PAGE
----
Mar 22, 2023 3 min read

Can We Bank on Yellen & Powell?

Can We Bank on Yellen & Powell?

Stock prices fell after Fed Chair Jerome Powell's press conference today, which was actually relatively dovish. He said that inflation remains too high, but the banking crisis might force the Fed to pause tightening soon. Of greater concern to the stock market was that US Treasury Secretary Janet Yellen said at a congressional  hearing this afternoon:  “I have not considered or discussed anything having to do with blanket insurance or guarantees of deposits.” The day before at a conference sponsored by the American Bankers Association, she said "Let me be clear: the government’s recent actions have demonstrated our resolute commitment to take the necessary steps to ensure that depositors’ savings and the banking system remain safe." She added, "The situation is stabilizing. And the US banking system remains sound." Yet her speech today was destabilizing.

Yellen and Powell  need to get their acts together. They both claim that the banking system remains sound. They both want to protect depositors during the current banking crisis. Neither is in a position to provide insurance coverage to all depositors. So they are trying to convince the public that they can keep their banks safe by providing access to additional sources of liquidity, which perversely raises doubts about the soundness of the banking system.

According to the FDIC $7.4 trillion of deposits are insured up to $250,000, while $10.5 trillion are uninsured (chart).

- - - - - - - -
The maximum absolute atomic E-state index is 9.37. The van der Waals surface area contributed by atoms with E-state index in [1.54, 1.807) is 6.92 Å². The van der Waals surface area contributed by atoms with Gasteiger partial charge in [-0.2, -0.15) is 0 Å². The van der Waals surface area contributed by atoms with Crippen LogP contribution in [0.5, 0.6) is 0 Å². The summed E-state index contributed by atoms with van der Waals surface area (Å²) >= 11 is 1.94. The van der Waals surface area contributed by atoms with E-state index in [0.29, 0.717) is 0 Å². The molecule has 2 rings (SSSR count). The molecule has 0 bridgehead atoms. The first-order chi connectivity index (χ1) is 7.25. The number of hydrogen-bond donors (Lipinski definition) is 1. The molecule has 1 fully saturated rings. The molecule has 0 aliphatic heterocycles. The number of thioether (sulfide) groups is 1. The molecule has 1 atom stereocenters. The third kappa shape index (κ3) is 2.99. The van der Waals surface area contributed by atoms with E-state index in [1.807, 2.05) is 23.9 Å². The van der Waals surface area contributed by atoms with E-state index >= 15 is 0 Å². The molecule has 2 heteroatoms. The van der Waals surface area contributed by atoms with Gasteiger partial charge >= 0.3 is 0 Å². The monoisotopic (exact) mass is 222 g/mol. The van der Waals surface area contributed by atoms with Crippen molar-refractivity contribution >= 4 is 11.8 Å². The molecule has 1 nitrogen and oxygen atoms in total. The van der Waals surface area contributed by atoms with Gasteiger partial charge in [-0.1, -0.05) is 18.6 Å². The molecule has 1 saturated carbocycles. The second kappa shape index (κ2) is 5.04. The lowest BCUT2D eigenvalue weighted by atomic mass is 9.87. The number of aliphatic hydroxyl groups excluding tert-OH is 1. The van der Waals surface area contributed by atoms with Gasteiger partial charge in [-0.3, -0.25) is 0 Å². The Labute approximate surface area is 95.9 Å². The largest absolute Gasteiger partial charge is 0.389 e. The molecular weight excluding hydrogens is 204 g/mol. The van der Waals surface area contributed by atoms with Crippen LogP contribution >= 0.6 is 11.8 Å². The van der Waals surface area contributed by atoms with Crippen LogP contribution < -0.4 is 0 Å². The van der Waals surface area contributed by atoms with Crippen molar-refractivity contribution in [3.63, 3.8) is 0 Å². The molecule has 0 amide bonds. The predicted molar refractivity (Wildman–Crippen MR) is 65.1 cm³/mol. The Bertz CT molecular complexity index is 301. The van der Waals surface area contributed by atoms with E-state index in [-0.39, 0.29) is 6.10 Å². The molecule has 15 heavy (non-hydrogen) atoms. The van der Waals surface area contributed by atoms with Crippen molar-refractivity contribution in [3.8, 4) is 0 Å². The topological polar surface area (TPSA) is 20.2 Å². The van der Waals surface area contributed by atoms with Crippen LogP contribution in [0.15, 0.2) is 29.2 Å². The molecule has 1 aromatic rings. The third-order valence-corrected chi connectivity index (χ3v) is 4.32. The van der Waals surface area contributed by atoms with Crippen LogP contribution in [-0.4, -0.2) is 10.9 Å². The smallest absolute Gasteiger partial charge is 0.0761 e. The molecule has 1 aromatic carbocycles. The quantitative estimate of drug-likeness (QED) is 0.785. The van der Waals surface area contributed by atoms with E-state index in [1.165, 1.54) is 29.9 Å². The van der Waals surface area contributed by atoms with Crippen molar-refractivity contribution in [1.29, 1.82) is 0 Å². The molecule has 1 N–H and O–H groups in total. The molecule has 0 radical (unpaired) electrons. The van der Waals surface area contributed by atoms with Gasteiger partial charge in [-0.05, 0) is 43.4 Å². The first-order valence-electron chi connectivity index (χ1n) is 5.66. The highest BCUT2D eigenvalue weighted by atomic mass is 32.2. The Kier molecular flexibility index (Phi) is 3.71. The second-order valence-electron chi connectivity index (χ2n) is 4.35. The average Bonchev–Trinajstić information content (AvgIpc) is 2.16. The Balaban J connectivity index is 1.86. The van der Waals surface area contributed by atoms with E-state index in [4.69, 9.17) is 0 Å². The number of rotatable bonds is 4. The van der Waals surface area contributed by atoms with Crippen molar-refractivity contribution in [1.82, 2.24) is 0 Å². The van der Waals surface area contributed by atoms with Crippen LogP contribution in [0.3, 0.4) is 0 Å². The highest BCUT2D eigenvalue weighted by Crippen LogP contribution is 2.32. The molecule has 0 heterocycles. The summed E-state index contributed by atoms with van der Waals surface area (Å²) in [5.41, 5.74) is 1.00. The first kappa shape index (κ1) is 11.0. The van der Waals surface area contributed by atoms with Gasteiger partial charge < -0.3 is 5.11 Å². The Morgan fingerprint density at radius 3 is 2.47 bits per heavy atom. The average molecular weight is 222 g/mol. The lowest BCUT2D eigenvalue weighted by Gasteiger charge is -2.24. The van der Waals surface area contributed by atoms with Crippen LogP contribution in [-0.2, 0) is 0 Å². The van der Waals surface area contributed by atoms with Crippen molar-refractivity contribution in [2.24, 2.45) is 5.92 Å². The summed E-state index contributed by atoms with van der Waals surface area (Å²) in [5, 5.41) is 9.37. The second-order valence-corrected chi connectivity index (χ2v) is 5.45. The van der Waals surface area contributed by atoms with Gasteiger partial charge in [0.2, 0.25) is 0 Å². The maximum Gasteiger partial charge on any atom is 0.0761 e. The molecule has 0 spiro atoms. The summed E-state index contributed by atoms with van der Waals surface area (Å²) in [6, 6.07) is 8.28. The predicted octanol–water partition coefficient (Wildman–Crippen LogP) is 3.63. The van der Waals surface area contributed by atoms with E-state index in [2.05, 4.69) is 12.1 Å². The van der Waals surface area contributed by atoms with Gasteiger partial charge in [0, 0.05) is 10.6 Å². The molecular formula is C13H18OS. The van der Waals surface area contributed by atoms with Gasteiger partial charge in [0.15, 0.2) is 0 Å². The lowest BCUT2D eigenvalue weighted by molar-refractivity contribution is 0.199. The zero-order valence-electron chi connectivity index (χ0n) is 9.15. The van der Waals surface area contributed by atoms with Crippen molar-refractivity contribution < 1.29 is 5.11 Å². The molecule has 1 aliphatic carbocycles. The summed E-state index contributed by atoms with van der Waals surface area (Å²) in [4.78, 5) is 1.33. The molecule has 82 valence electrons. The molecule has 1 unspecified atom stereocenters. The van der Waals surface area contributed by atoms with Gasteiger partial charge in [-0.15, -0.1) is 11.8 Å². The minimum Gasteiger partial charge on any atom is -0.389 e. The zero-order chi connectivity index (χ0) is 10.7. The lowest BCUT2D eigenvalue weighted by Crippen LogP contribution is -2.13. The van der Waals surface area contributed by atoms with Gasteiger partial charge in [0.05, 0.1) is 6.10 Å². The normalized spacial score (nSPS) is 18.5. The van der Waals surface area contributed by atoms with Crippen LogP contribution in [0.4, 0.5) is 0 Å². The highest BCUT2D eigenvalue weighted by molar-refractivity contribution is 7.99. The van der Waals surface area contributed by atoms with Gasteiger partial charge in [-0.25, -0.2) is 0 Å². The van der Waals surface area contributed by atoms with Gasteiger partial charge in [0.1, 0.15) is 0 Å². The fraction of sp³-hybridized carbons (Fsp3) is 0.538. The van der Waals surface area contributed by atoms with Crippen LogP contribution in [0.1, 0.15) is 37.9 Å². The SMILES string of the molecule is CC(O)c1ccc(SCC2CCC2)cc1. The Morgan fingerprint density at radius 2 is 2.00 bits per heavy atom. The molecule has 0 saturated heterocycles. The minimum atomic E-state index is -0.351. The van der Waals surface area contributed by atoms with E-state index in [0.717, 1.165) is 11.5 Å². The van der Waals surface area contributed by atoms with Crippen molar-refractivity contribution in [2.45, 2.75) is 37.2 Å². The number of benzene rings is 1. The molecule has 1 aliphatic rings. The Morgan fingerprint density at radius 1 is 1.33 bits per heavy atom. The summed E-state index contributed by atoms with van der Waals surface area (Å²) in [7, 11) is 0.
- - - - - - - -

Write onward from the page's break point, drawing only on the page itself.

The FDIC also estimated that at the end of last year, banks had unrealized losses of $600 billion in their securities portfolios, which totaled $5.4 trillion with $4.3 trillion in US Treasuries and Agencies and $1.1 trillion other securities at the end of Q2-2022 (chart). The banks purchased most of their Treasuries and Agencies after the Great Financial Crisis at record low yields when the Fed was pegging the federal funds rate close to zero. The securities are deemed to be safe because they are backed by the US government. However, no one anticipated that inflation would make a big comeback in 2022, forcing the Fed to raise the federal funds rare from zero to 5.00% in a year.

Interest rate risk has turned out to be a much bigger problem than credit risk for the banks during the current monetary policy tightening cycle. Then again, as long as the securities are held to maturity, unrealized losses don't have to be realized unless the banks have to sell them if they are faced with bank runs. In any case, they are forced to raise their deposit rates to be competitive with money market rates to halt disintermediation. Doing so hits their profitability since they can't raise interest rates on all their current loans.

With the benefit of hindsight, the era of free money under Fed Chairs Ben Bernanke, Janet Yellen, and Jerome Powell created a big bubble in the banks' bond portfolios. The Treasury contributed to the bubble by issuing lots of bonds that the banks purchased at much higher prices.

The inverted yield curve has been predicting since last summer that something will break in the financial system as a result of the Fed's abrupt pivoting away from free money. Silicon Valley Bank is that broken something that has raised concern about small community and regional banks (chart).

In his presser, Powell said, "Our banking system is sound and resilient, with strong capital and liquidity. We will continue to closely monitor conditions in the banking system and are prepared to use all of our tools as needed to keep it safe and sound."

Yellen needs to sing from the same hymn book. When she was Fed Chair, I often referred to her as the Fairy Godmother of the bull market. She didn't play that role today.

Finally, we would feel better if both Yellen and Powell wouldn't feel the need to assure us that the banking system is sound.

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